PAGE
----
Making their mark

McDonald Hopkins’ recent move wasn’t about space, but independence

Photos by Rena Naltsas
October 2017
By Dustin J. Seibert
Chicago Lawyer correspondent

McDonald Hopkins’ recent move from one floor at 300 N. LaSalle Drive to another wasn’t about adding more square feet — in fact, it accomplished quite the opposite with a drop in square footage. It was about establishing independence.

For more than seven years, the full-service firm existed on the 21st floor of 300 N. LaSalle — a space the firm subleased from Kirkland & Ellis — before moving to the 14th floor at the end of February.

Existing in Kirkland’s space limited the firm’s ability to tailor that space to its wants and needs, said managing partner Richard Kessler, who merged a firm he started with fellow partner and Chicago-Kent College of Law School buddy Steven Harris.

The firm became Harris, Kessler & Goldstein and was located at 640 N. LaSalle. The firm joined McDonald Hopkins in February 2007 and the move to 300 N. LaSalle occurred in January 2010.

“From a collaboration perspective, which is really what we’re about, the space just wasn’t what we really wanted,” Kessler said of the 21st floor. “We had 44 offices and 22 lawyers across 24,000 square feet, so it was very spread out and really didn’t engender a lot of collaboration as we like. This [14th] floor was gutted and we are now direct [tied as a true tenant] with the building, which allowed us to design the space that we wanted.”

When building out the space with GREC Architects and contractor DSI, Kessler said that making the space practical yet elegant was of paramount importance.

“Our client base is middle market. They want value and we want to deliver value,” he said. “We didn’t want space that had a lot of show with no practicality or function to it. We wanted it to feel like a very comfortable place to work. Natural elements — wood, stone, glass walls … things that look refreshing to walk by.”

The design succeeds in having elements that are functional without looking ostentatious or expensive. Visitors enter the firm’s main reception area and find marble floors with stainless steel dividers serving the role of grout and a reception desk made of stone.

Tracks in the certain parts of the ceiling are recessed to hide the means to operate privacy curtains. Carpeting in the hall is designed to muffle footsteps so as not to disturb people in nearby offices. File cabinets controlled by foot pedals blend into the exterior walls.

“When lawyers from other markets visit us, they notice how well things work,” Kessler said. “Things are very functional, and there’s not a lot of wasted space.”

Having attorneys from the five other McDonald Hopkins offices feeling comfortable in the new space is important, as members of the Chicago office often draw upon them for collaboration, Kessler said.

“Each of our offices is not a separate P&L [profit and loss center], which might be unusual for different firms but we look at the firm as a whole,” he said. “We don’t feel that we need to keep a case internal to help our bottom line, we will look to see who can best assist with each matter.”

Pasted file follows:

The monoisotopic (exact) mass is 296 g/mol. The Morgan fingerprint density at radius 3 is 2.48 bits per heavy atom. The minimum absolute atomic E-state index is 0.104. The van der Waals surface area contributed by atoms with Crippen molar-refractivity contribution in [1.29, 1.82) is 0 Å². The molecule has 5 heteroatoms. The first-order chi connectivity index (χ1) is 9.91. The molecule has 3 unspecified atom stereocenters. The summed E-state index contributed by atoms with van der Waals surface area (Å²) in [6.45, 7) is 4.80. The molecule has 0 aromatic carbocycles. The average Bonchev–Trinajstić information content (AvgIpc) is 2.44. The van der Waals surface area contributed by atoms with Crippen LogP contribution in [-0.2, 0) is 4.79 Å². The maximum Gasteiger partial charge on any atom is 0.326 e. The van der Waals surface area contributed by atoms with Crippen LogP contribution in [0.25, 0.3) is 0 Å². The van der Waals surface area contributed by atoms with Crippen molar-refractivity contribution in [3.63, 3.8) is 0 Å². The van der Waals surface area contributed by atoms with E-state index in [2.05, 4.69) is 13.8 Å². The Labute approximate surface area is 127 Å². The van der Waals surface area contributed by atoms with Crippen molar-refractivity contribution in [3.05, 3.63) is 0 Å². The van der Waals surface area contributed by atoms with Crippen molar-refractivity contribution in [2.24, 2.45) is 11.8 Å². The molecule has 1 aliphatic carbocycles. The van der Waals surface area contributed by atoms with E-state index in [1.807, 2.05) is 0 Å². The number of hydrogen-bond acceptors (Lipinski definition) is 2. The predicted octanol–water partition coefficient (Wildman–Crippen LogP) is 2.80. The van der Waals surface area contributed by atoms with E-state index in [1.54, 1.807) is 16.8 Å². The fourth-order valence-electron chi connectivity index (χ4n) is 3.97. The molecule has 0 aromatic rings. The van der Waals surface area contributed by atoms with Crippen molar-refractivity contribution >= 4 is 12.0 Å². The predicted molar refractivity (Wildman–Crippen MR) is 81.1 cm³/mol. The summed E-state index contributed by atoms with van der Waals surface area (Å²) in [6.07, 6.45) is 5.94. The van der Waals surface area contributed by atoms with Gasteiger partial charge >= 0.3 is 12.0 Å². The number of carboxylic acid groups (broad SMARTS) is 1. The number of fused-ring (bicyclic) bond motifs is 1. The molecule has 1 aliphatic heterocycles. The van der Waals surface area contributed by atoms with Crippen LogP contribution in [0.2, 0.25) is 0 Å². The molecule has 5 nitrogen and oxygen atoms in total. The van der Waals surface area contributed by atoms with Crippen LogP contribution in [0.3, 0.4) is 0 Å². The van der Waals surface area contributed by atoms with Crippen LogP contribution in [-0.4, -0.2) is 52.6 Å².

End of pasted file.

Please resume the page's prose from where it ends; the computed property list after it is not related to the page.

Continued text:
Kessler said Chicago staffers played a significant role in determining how the space should look.

“Staff is important in terms of work flow and being comfortable as each of the attorneys, so we asked them what would work well for them in terms of file location, accessibility and other things” he said.

Establishing uniform offices was part of that inclusive approach to the office.

“It fits with our culture, because no one is more important than anyone else,” Kessler said. “Collegiality doesn’t always equate to collaboration, but we need both. As we are a midmarket servicer, there are many needs our clients have, and through collaboration or communication our lawyers are better able to spot issues when meeting with a new or existing client.”

Kessler finds it especially important that the firm’s many younger attorneys feel comfortable within the space and able to collaborate with one another.

“Steve is 61 and I’m 60,” Kessler said. “We like the ability to walk through and see the [younger attorneys], talk to them and have conversations about what they’re doing as opposed to having them be in their office with a closed door.”

With a little more than 16,000 square feet, the new space has only about two-thirds of the square feet from the 21st floor. Despite the decrease in space, the firm still has a mind toward growth — but selective growth, Kessler said.

“We’re not just looking for bodies,” he said. “We could have filled up with bodies years ago, but we’re looking for the right people that want to join the firm. They need an entrepreneurial spirit and must understand what midmarket clients go through and what it takes for them to keep the lights on.”